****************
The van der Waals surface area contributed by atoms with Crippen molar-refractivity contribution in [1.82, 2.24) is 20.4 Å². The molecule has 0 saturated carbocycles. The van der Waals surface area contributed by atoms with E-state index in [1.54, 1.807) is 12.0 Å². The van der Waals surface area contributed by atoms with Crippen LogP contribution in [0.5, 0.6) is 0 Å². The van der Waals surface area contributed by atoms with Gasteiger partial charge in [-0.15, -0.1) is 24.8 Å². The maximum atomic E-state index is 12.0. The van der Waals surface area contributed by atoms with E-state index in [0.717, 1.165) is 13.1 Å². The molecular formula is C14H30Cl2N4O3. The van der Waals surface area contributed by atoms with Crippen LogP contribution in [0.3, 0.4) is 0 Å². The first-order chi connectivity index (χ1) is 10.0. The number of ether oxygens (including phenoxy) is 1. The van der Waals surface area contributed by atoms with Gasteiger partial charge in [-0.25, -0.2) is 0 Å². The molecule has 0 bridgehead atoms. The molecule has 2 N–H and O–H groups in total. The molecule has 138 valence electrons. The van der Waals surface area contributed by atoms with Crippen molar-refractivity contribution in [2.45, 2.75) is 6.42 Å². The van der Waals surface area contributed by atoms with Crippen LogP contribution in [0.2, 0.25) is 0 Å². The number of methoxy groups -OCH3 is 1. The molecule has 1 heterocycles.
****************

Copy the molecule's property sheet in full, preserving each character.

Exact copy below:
The van der Waals surface area contributed by atoms with Crippen molar-refractivity contribution in [1.82, 2.24) is 20.4 Å². The molecule has 0 saturated carbocycles. The van der Waals surface area contributed by atoms with E-state index in [1.54, 1.807) is 12.0 Å². The van der Waals surface area contributed by atoms with Crippen LogP contribution in [0.5, 0.6) is 0 Å². The van der Waals surface area contributed by atoms with Gasteiger partial charge in [-0.15, -0.1) is 24.8 Å². The maximum atomic E-state index is 12.0. The van der Waals surface area contributed by atoms with E-state index in [0.717, 1.165) is 13.1 Å². The molecular formula is C14H30Cl2N4O3. The van der Waals surface area contributed by atoms with Crippen LogP contribution in [0.3, 0.4) is 0 Å². The first-order chi connectivity index (χ1) is 10.0. The number of ether oxygens (including phenoxy) is 1. The van der Waals surface area contributed by atoms with Gasteiger partial charge in [-0.25, -0.2) is 0 Å². The molecule has 0 bridgehead atoms. The molecule has 2 N–H and O–H groups in total. The molecule has 138 valence electrons. The van der Waals surface area contributed by atoms with Crippen molar-refractivity contribution in [2.45, 2.75) is 6.42 Å². The van der Waals surface area contributed by atoms with Crippen LogP contribution in [0.2, 0.25) is 0 Å². The number of methoxy groups -OCH3 is 1. The molecule has 1 heterocycles.